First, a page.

Faculty peer reviewed
It’s a tired cliché, but this week the flies on the wall at the American Cancer Society were undoubtedly privy to some fascinating conversation. The dialogue began, in the popular press at least, with a special communication published in JAMA, in which the authors sounded a clarion call for a nationwide overhaul of the current breast and prostate cancer screening guidelines. In a strongly-worded argument, the authors synthesized the results of multiple studies at the levels of epidemiology, clinical practice, and molecular biology to support their stance that mammograms and PSA testing have the same general failing: they are large screening programs that contribute to minimal, at best, reductions in mortality, but create massive physical and emotional burden to patients. The likely explanation for this phenomenon, the authors suggested, is that cancers discovered when they are localized rarely progress to life-threatening disease, while aggressive cancers, or interval cancers, metastasize rapidly and therefore are infrequently detected at stages where diagnosis via screening tests and subsequent interventions improve clinical outcomes. Modest decreases in mortality were difficult to attribute to early detection considering the changing landscape of general breast and prostate cancer treatment over the past 20 years.
The authors sketched a broad, if not purposefully nebulous, outline to guide the medical community moving forward. Their recommendations include the development of biomarkers that delineate between aggressive and indolent tumors as well as systematically reducing treatment for patients with low-risk lesions. The authors, perhaps recognizing the political and social consequences of these implementations, suggest a moratorium on the use of the word “cancer” to describe minimal-risk lesions and instead advise implementing use of the term “indolent lesions of epithelial origin” (IDLE). They also asserted that physicians require more accurate stratification tools to comprehensively educate patients in regards to the risks and benefits of cancer screening.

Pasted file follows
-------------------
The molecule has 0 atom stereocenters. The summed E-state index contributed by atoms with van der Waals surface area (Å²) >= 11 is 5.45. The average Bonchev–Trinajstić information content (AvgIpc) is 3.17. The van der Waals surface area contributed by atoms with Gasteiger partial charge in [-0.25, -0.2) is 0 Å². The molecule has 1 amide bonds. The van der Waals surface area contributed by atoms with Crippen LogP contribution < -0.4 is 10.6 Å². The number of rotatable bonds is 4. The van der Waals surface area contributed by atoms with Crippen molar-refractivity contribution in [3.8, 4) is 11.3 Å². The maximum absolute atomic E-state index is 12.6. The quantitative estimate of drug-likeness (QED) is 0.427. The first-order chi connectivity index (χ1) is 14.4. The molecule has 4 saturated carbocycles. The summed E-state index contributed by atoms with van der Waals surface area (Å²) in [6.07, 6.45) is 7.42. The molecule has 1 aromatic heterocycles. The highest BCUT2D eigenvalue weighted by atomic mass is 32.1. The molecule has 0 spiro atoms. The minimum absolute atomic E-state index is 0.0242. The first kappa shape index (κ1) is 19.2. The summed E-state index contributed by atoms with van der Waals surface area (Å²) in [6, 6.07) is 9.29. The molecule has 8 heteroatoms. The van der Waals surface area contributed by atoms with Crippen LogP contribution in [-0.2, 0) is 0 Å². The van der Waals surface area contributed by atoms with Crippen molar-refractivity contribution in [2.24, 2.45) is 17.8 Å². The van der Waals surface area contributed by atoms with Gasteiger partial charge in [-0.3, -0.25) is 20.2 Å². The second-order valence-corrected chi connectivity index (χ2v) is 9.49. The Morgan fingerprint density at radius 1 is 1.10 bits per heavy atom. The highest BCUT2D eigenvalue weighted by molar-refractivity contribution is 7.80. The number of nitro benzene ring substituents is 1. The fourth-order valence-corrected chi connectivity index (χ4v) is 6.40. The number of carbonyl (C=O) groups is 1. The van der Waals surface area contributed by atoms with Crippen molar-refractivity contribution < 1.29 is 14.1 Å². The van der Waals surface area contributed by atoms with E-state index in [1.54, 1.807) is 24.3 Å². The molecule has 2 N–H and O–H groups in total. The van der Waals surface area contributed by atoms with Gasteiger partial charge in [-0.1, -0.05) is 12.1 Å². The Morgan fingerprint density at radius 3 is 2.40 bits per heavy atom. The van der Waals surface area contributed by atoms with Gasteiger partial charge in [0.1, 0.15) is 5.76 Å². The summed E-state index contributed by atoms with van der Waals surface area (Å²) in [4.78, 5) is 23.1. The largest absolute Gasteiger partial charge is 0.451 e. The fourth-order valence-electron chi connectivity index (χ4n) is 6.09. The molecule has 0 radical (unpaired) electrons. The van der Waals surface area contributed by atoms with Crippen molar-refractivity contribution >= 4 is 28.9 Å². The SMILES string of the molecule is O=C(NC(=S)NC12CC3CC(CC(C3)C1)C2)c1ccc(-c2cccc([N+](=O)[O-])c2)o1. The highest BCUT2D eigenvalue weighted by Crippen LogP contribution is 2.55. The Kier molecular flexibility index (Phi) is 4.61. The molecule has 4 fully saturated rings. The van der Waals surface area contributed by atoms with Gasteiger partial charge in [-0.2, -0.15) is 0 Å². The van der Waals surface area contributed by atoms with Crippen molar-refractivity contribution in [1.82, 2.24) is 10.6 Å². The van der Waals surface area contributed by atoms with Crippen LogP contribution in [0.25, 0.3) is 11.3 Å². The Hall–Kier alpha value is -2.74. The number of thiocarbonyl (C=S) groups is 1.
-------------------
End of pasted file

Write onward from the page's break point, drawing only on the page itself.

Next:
While deficiencies of mammograms and PSA tests have been widely discussed for many years, their entrenched status in the medical community’s screening armamentarium and their popularity with the general public, make any near-future supplantation seem unlikely. On the same day the article was released, however, the New York Times reported that the American Cancer Society (ACS) was planning to modify its stance on the benefits of breast and prostate cancer screening – partially in response to the JAMA publication. Dr. Otis Brawley, the ACS chief medical officer, was quoted as saying, “We don’t want people to panic…but I’m admitting that American medicine has over-promised when it comes to screening. The advantages to screening have been exaggerated.” Dr. Brawley tepidly continued, “If a woman says, ‘I don’t want [a mammogram],’ I would not think badly of her, but I would like her to get it.”
In order to quash any suggestion of short-term indecision, the next day Dr. Brawley released a statement on the ACS website reaffirming the Society’s stance that women above the age of 40 should receive annual mammograms and that men should discuss the risks and benefits of prostate screening with their physician. He acknowledged, however, that, “Simple messages are not always possible, and over-simplifying them can in fact do a disservice to the very people we serve.” That same day, the New York Times ran a follow-up piece in which Dr. Barnett S. Kramer, associate director for disease prevention at the NIH, charged, “The health professions have played a role in oversimplifying and creating the stage for confusion. It’s important to be clear to the public about what we know and be honest about what we don’t know.” Two days later, the CEO of ACS, Dr. John Seffrin, reiterated the statement of Dr. Brawley, while acknowledging the imperfections of breast and prostate cancer screening.